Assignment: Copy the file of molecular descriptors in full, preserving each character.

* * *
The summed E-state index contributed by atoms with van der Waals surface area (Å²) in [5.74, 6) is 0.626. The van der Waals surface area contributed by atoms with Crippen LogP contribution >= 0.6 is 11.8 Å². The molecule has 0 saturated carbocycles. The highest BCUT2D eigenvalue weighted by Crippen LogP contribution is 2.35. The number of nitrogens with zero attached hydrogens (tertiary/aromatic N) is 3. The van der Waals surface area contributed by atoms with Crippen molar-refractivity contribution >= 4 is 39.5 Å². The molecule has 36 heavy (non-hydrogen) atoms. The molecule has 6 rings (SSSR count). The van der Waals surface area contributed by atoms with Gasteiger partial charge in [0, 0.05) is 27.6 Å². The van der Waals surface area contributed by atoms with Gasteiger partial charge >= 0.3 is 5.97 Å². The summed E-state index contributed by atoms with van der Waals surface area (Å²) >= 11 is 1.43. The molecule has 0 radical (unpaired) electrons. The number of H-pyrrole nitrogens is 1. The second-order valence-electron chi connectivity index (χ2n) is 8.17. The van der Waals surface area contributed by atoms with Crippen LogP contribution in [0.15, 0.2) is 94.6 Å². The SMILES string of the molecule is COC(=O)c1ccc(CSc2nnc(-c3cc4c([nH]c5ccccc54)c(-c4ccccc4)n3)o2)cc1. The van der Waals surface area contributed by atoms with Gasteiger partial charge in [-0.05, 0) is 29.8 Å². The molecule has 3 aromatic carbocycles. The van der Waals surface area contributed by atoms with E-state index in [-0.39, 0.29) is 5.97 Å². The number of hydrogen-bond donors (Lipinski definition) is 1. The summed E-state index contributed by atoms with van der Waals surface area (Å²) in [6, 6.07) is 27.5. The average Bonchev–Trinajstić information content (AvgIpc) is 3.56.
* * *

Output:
The summed E-state index contributed by atoms with van der Waals surface area (Å²) in [5.74, 6) is 0.626. The van der Waals surface area contributed by atoms with Crippen LogP contribution >= 0.6 is 11.8 Å². The molecule has 0 saturated carbocycles. The highest BCUT2D eigenvalue weighted by Crippen LogP contribution is 2.35. The number of nitrogens with zero attached hydrogens (tertiary/aromatic N) is 3. The van der Waals surface area contributed by atoms with Crippen molar-refractivity contribution >= 4 is 39.5 Å². The molecule has 36 heavy (non-hydrogen) atoms. The molecule has 6 rings (SSSR count). The van der Waals surface area contributed by atoms with Gasteiger partial charge in [0, 0.05) is 27.6 Å². The van der Waals surface area contributed by atoms with Gasteiger partial charge >= 0.3 is 5.97 Å². The summed E-state index contributed by atoms with van der Waals surface area (Å²) >= 11 is 1.43. The molecule has 0 radical (unpaired) electrons. The number of H-pyrrole nitrogens is 1. The second-order valence-electron chi connectivity index (χ2n) is 8.17. The van der Waals surface area contributed by atoms with Crippen LogP contribution in [0.15, 0.2) is 94.6 Å². The SMILES string of the molecule is COC(=O)c1ccc(CSc2nnc(-c3cc4c([nH]c5ccccc54)c(-c4ccccc4)n3)o2)cc1. The van der Waals surface area contributed by atoms with Gasteiger partial charge in [-0.05, 0) is 29.8 Å². The molecule has 3 aromatic carbocycles. The van der Waals surface area contributed by atoms with E-state index in [-0.39, 0.29) is 5.97 Å². The number of hydrogen-bond donors (Lipinski definition) is 1. The summed E-state index contributed by atoms with van der Waals surface area (Å²) in [6, 6.07) is 27.5. The average Bonchev–Trinajstić information content (AvgIpc) is 3.56.